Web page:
Manufacturers Look to Vaccines for Growth and Innovation - Pharmaceutical Technology

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Manufacturers Look to Vaccines for Growth and Innovation
Vaccine R&D is surging, but continues to raise manufacturing and regulatory challenges.


Pharmaceutical Technology
Volume 34, Issue 2, pp. 30-37


Jill Wechsler
The vaccine business is booming, spurred by worldwide efforts to contain the global influenza pandemic and to halt the spread of AIDS and other lethal infectious diseases. National health agencies ordered millions of H1N1 swine-flu vaccine doses in 2009, prompting manufacturers to ramp up production as well as investment in research and development (R&D). Since 2000, the global vaccine market has almost tripled to reach as estimated $20 billion. Yet, delays in producing the huge quantities of requested pandemic flu vaccine has raised questions about continued reliance on decades-old vaccine production methods and delivery technologies.

Robust pipeline

The good news is that a record 120 vaccines are now available to meet the health needs of people all over the world, and a significant number of vaccine candidates are moving through the R&D pipeline. More than 80 new products are in late-stage clinical testing, including some 30 that target untreated diseases, according to the "State of the World's Vaccines and Immunization" report published in October by the World Health Organization (WHO) and UNICEF.


In Washington This Month
The surge in vaccine development during the past decade has produced new vaccines for meningococcal meningitis, rotavirus diarrheal disease, pneumococcal disease and cervical cancer caused by human papillomavirus (HPV). Public-private partnerships, many funded by the Bill & Melinda Gates Foundation, are developing vaccines to counter infectious diseases that kill or disable millions of people in developing nations.

The PATH Maleria Vaccine Initiative recently announced Phase III trials for a promising antimalarial vaccine developed by GlaxoSmithKline (GSK, London), plus plans to continue the search or more effective preventives. Merck & Co. (Whitehouse Station, NJ) has linked up with Britain's Wellcome Trust to develop more affordable and heat-stable vaccines for developing countries. In addition, an initiative to develop a vaccine against Dengue fever reports several candidates ready for Phase II and III clinical trials.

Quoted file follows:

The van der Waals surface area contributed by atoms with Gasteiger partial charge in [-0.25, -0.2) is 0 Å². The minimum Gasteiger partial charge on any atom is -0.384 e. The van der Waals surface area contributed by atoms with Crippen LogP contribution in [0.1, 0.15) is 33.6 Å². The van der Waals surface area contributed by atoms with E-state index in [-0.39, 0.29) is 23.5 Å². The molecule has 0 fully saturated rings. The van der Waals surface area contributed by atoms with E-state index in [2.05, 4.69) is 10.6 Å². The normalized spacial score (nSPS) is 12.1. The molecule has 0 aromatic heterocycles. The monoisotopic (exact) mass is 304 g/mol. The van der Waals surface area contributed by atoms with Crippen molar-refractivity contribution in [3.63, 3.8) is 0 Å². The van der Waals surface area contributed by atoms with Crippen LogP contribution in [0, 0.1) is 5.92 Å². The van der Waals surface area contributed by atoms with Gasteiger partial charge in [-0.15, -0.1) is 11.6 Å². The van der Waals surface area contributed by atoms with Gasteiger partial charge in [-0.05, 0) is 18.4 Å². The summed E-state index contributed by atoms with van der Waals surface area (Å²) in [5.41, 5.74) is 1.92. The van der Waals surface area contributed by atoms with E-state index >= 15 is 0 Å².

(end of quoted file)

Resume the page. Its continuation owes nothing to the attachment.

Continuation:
There's also progress on the HIV/AIDS vaccine front, despite a let-down following initial reports last year that overhyped the benefits of an AIDS vaccine tested in Thailand. Early data indicating a low infection rate among some 16,000 participants proved to be inconclusive, but still generated optimism about moving forward research for a preventive against AIDS infection.

The burgeoning vaccine business is attracting more Big Pharma investment. Johnson & Johnson (New Brunswick, NJ) recently linked up with Crucell NV (Leiden, The Netherlands) to develop vaccines. Abbott Laboratories (Abbott Park, IL) is purchasing Solvay's (Brussels) drug and vaccine business to expand its presence in the global vaccines market. Pfizer's (New York) recent acquisition of Wyeth (Madison, NJ) makes it a lead player in the field. Sanofi-aventis (Paris) aims to double the firm's vaccine business over the next five years, according to CEO Chris Viehbacher. GSK is investing $40 million in an antismoking vaccine under development by Nabi BioPharmaceuticals (Rockville, MD). And Merck recently hired Julie Gerberding, former director of the US Centers for Disease Control and Prevention (CDC), to reinvigorate its vaccines division. Moreover, the search for cancer vaccines is going strong, supported by draft guidance from the US Food and Drug Administration on how to conduct clinical trials to test new therapies designed to simulate an immune response against tumors.

Although much of the growth in vaccine sales reflects purchases of newer, more costly products in western countries, the market expansion also supports higher immunization rates around the world. A record 106 million children were administered the traditional roster of childhood vaccines in 2008, according to WHO. Global immunization has reached 82%, up from only 20% coverage in 1980. But international health officials warn that about 24 million children still do not receive routine vaccines, a shortfall that would cost just $1 billion more per year to address. The Global Alliance for Vaccines and Immunization (GAVI), a public-private partnership, strives to fill the gaps and is currently running a campaign to immunize 130 million children against pneumonia with Haemophilus influenzae type b (Hib) and pneumococcal vaccines.


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